HOME TheInfoList.com
Providing Lists of Related Topics to Help You Find Great Stuff
[::MainTopicLength::#1500] [::ListTopicLength::#1000] [::ListLength::#15] [::ListAdRepeat::#3]

picture info

North Rhine-Westphalia
North Rhine- Westphalia
Westphalia
(German: Nordrhein-Westfalen, pronounced [ˈnɔʁtʁaɪ̯n vɛstˈfaːlən] ( listen), commonly shortened to NRW) is the most populous state of Germany, with a population of approximately 18 million, and the fourth largest by area. Its capital is Düsseldorf; the largest city is Cologne. Four of Germany's ten largest cities (Cologne, Düsseldorf, Dortmund, and Essen) are located in this state, as well as the second largest metropolitan area on the European continent, Rhine-Ruhr. North Rhine- Westphalia
Westphalia
was founded in 1946 as a merger of the provinces of North Rhine
North Rhine
and Westphalia, both formerly parts of Prussia, and the Free State of Lippe
[...More...]

"North Rhine-Westphalia" on:
Wikipedia
Google
Yahoo

picture info

Ottonian Dynasty
The Ottonian dynasty
Ottonian dynasty
(German: Ottonen) was a Saxon dynasty of German monarchs (919–1024), named after three of its kings and Holy Roman Emperors named Otto, especially its first Emperor Otto I. It is also known as the Saxon dynasty after the family's origin in the German stem duchy of Saxony. The family itself is also sometimes known as the Liudolfings (Liudolfinger), after its earliest known member Count Liudolf (d. 866) and one of its primary leading-names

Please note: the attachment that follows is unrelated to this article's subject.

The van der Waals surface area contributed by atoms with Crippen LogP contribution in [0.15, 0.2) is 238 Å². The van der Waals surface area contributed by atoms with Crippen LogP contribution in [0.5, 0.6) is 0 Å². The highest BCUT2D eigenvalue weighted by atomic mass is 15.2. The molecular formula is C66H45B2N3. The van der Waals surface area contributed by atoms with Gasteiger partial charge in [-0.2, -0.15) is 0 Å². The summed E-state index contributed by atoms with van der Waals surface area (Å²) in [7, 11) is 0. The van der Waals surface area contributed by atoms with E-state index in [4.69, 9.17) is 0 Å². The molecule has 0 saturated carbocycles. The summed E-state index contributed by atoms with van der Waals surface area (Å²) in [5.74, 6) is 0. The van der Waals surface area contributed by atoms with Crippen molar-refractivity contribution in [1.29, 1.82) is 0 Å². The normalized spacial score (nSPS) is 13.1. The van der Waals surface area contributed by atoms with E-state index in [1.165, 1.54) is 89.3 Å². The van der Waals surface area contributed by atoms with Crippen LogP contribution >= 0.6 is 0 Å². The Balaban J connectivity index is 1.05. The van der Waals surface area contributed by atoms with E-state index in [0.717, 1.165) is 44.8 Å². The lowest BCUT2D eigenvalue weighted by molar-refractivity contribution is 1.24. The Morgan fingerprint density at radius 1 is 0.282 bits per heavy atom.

[...More...]

"Ottonian Dynasty" on:
Wikipedia
Google
Yahoo

picture info

UTC+2
UTC+02:00 is an identifier for a time offset from UTC of +02. In ISO 8601 the associated time would be written as 2018-04-06T10:17:05+02:00
[...More...]

"UTC+2" on:
Wikipedia
Google
Yahoo

picture info

Ubii
The Ubii
Ubii
were a Germanic tribe[1] first encountered dwelling on the right bank of the Rhine
Rhine
in the time of Julius Caesar, who formed an alliance with them in 55 BC in order to launch attacks across the river. They were transported in 39 BC by Marcus Vipsanius Agrippa
Marcus Vipsanius Agrippa
to the left bank, apparently at their own request, as they feared the incursions of their neighbors, the Chatti.[2] A colony for Roman veterans was founded in 50 AD under the patronage of Agrippa’s granddaughter, Agrippina the Younger,[3] who had been born at Ara Ubiorum, the capital of the Ubii. The colony derived its title from the names of Agrippina and her husband, the emperor Claudius, and received the name Colonia Claudia Ara Augusta Agrippinensium, which is the origin of the city’s modern name, Cologne
[...More...]

"Ubii" on:
Wikipedia
Google
Yahoo

picture info

History Of North Rhine-Westphalia
—George Santayana History